top of page

The many faces of everyone: a curious look at Jacinda

There are two flavours of Jacinda Ardern posts showing up on my social media feeds, and I find it utterly fascinating:

1) Jacinda the empathic leader and global role model for women, celebrated for her courage to be authentic around not having enough in the tank to keep going as PM.

2) Jacinda the authoritarian leader and thief of basic human freedoms, using a weak cover as a reason for stepping away from the top job instead of admitting her failures, evident from the polls.

I'd assert there is a great mythology at play here, and no better time to examine it than Mythology Monday.

What happened when the Brothers Grimm "cleaned up" the ancient stories now told in our favourite modern fairytales was that we lost nuance informing us that good and evil can be, and most often are, two faces of the same coin.

This is not unimportant, because for most of us, fairytales are where we first started learning to judge character. If we haven't examined and upgraded those learnings, chances are they still influence us.

Unfortunately, most of us weren't offered this key for properly understanding the symbolism:

The evil step mother IS the poor helpless princess.

The prince IS the dragon.

The spell is cast by they who it is cast upon.

We are all diverse in our capacity and our character. We are made up of multiple parts. Some lovely. Some terrible.

To portray only one is to live a lie.

If you don't believe yourself to be capable of evil, I invite you to check yourself.

If you don't believe yourself to be capable of great good, I invite you to check yourself.

Recall your findings when examining the character and capabilities of others, too.

We all have an opportunity here to cultivate the ability to consider opposing versions of reality, developing a skill set that allows us to properly and appropriately discern between absolute truth, relative truth, untruth, and unknown.

Ideally, unemotionally.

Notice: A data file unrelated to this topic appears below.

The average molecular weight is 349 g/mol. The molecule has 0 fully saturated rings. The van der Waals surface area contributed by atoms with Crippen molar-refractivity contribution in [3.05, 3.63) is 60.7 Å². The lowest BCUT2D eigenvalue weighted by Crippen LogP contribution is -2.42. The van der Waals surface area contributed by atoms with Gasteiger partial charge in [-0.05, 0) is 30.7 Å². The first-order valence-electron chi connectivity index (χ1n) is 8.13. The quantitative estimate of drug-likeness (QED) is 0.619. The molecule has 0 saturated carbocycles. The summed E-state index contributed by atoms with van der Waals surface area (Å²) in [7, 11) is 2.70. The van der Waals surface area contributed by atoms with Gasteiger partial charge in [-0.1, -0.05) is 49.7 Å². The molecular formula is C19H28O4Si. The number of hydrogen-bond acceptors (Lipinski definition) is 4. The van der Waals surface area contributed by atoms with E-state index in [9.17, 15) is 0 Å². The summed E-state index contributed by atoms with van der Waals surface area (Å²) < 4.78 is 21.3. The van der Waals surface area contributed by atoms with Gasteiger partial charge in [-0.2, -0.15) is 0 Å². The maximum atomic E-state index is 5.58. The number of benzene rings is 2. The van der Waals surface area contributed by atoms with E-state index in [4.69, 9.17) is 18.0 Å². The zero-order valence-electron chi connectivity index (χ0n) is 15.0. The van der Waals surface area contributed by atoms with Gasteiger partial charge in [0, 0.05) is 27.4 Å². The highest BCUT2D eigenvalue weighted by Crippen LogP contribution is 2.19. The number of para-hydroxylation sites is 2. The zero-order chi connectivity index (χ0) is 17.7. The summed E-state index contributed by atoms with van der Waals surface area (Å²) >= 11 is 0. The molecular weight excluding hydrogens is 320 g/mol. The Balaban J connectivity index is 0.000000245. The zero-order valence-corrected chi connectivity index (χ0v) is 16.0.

For there are always far more personas in the story than there are people.

On Ardern:

Did she inspire a generation of girls to aim higher? Probably yes (relative truth).

Relevant archetype - the heroine.

Did she demonstrate empathic leadership skills, especially during significant national crises, during her term? Probably yes (relative truth).

Relevant archetype - the fairy godmother.

Did she actively discriminate against group of people in the management of the pandemic? Yes (absolute truth).

Relevant archetype - the evil stepmother... or the heroine, depending on whether you believe her discrimination was justified based on the field of values your subscribe to.

In enforcing mandates, did she claim her government to be some form of absolute truth? "Unless you hear it from us, it is not the truth." Yes (absolute truth... unless it was a deep fake clip I watched).

Relevant archetype - the wicked witch... or the prophet, again depending on your vantage point.

Does she have close relationships with questionable figures? Probably yes (relative truth... don't all politicians?).

Relevant archetype - Apate, goddess of fraud and deception and the female counterpart to Dolus.

Is she inherently evil and part of a global plan to control the masses? I'm swaying between 'untruth' and 'I don't know' on this one, and not ruling out my naivety in making that assessment.

Relevant archetype - the Titans. While we're busy attacking BBC for their click-baity headline ('Jacinda Ardern resigns: Can women really have it all?'), the question I have that I am having a little more trouble to answer is whether or not a male prime minister resigning because they didn't have enough in the tank would have been afforded the same level of compassion and celebration as Ardern has received.

In my experience, men are often implicitly forced to come up with more "manly" reasons for deciding to walk away when the pressure becomes too much. The threat of ridicule is real. And I think that's devastating for men, and boys. To me, BBC's headline was silly, and didn't deserve the air time it got. Because the answer is the same as it is for men: yes, and no, depending on your definition of "all".

Lots to intellectually chew on here.

We can either examine the nuance, or simply hold onto our version of the truth because that feels safer.

No judgement either way, just an invitation to choose consciously.


bottom of page